Establishing professional communities of educators from districts and schools has gained popularity as a mechanism for collaboratively thinking through and enacting change in education. Modeled on successful practices in business and healthcare, education-focused networks embody the belief that "learning is better together" (Bryk, Gomez, Grunow, & LeMahieu, 2015) -- that a group of organizations or individuals can learn more quickly and effectively by working together than by working in isolation.
In 2013, 10 California school districts received grant funding from the S. D. Bechtel, Jr. Foundation ("the Foundation") to participate in the Math in Common (MiC) initiative to support implementation of the Common Core State Standards for Mathematics (CCSS-M) (NGA Center & CCSSO, 2010). The districts were located across the state, ranging in size and characteristics, from large urban districts to small rural districts. A portion of the grant funding to the districts was dedicated to enabling their participation in a community of practice (CoP) to "share lessons learned with each other [about implementing the CCSS-M] and participate in learning communities to share instructional materials and best practices" (S. D. Bechtel, Jr. Foundation, 2012).
Rather than creating a "networked improvement community," whose collaborative work is driven by a very targeted and specifc common problem of practice or improvement aim,1 MiC organized its CoP around collective learning about mathematics standards implementation in a very broad sense.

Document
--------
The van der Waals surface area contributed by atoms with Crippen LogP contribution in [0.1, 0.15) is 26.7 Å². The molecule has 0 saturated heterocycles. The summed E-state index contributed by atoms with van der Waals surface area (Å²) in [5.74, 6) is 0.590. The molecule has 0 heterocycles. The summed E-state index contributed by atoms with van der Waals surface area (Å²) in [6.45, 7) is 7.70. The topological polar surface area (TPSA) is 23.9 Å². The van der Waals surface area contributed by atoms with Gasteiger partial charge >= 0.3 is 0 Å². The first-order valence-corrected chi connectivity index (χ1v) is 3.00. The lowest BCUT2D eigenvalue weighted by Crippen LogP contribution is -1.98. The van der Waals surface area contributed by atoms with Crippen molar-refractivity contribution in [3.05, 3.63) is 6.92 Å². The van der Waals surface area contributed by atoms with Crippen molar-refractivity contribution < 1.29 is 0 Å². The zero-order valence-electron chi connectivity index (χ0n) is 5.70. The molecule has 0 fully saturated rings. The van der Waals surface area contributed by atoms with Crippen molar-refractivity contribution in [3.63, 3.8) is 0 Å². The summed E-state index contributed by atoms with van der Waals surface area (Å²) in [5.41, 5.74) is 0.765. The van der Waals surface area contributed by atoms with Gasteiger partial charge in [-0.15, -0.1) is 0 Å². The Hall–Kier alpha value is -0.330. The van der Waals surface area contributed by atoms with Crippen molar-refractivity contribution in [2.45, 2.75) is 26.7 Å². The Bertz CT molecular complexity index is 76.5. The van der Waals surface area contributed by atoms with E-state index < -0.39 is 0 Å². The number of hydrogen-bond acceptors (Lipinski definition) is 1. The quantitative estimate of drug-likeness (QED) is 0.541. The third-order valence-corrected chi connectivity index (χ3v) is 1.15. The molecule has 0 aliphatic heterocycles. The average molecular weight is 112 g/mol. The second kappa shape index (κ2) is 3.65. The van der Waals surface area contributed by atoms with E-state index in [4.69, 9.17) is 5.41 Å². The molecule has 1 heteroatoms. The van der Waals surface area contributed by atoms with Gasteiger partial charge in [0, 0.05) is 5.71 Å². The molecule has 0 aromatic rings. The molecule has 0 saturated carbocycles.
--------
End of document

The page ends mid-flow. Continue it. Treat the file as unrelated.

The trajectory of the MiC CoP was guided by the convening organization, California Education Partners ("Ed Partners"), in response to direct engagement with the districts and their perceived needs over the course of the initiative. WestEd worked alongside Ed Partners and the districts, using evaluation fndings to help hone the CoP's focus, ensure that the work was data-driven, and support capacity building. Figure 1 shows the participants in the MiC CoP.
While it is difcult to condense the rich array of the initiative's activities into one linear timeline, it does seem that the initiative can be divided into two fairly distinct phases. This report describes how the MiC CoP gradually honed its focus over the frst fve years of the initiative. It begins by describing actions taken early in the initiative that laid important foundations for the CoP. During this frst phase (2013–2015), Ed Partners devoted signifcant effort to developing the structure of the CoP, offering a range of potential focal ideas to the CoP, and building trusting relationships across the districts. The report's discussion of the second phase, building on these earlier efforts, highlights what we have identifed as the seven most signifcant inflection points -- that is, points where the trajectory of the MiC CoP changed. These seven inflection points resulted from lessons learned from the earlier years and, in most cases, led to more productive collaborative work in the later years of the initiative, when work shifted from thinking broadly and generally about implementation to focusing far more specifically on classroom instruction and on how to achieve the mathematics instruction that districts were hoping for under the CCSS-M.
Rather than providing a "how to" manual for CoPs, we intend for this report to describe the trajectory of the MiC CoP, including both its missteps and its successes, in the hope that designers or participants of other formal or informal CoPs can leverage the MiC experience and make progress more quickly in their own collaborations.